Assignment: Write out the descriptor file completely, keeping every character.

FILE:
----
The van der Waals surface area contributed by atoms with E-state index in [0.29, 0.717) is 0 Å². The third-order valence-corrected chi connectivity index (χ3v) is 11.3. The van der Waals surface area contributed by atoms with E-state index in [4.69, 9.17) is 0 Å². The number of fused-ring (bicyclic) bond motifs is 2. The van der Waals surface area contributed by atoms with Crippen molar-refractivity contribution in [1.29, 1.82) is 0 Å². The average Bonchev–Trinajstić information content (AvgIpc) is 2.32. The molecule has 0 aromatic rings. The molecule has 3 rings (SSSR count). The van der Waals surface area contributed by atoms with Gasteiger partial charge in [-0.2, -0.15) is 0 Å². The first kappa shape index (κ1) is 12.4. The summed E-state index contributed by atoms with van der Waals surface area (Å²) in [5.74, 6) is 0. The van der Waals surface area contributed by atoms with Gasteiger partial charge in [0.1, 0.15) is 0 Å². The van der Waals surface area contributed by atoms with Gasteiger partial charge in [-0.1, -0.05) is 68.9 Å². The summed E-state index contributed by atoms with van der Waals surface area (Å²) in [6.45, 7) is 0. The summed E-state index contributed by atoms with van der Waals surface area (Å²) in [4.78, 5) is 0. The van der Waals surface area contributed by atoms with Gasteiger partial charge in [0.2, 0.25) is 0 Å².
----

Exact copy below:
The van der Waals surface area contributed by atoms with E-state index in [0.29, 0.717) is 0 Å². The third-order valence-corrected chi connectivity index (χ3v) is 11.3. The van der Waals surface area contributed by atoms with E-state index in [4.69, 9.17) is 0 Å². The number of fused-ring (bicyclic) bond motifs is 2. The van der Waals surface area contributed by atoms with Crippen molar-refractivity contribution in [1.29, 1.82) is 0 Å². The average Bonchev–Trinajstić information content (AvgIpc) is 2.32. The molecule has 0 aromatic rings. The molecule has 3 rings (SSSR count). The van der Waals surface area contributed by atoms with Gasteiger partial charge in [-0.2, -0.15) is 0 Å². The first kappa shape index (κ1) is 12.4. The summed E-state index contributed by atoms with van der Waals surface area (Å²) in [5.74, 6) is 0. The van der Waals surface area contributed by atoms with Gasteiger partial charge in [0.1, 0.15) is 0 Å². The van der Waals surface area contributed by atoms with Gasteiger partial charge in [-0.1, -0.05) is 68.9 Å². The summed E-state index contributed by atoms with van der Waals surface area (Å²) in [6.45, 7) is 0. The summed E-state index contributed by atoms with van der Waals surface area (Å²) in [4.78, 5) is 0. The van der Waals surface area contributed by atoms with Gasteiger partial charge in [0.2, 0.25) is 0 Å².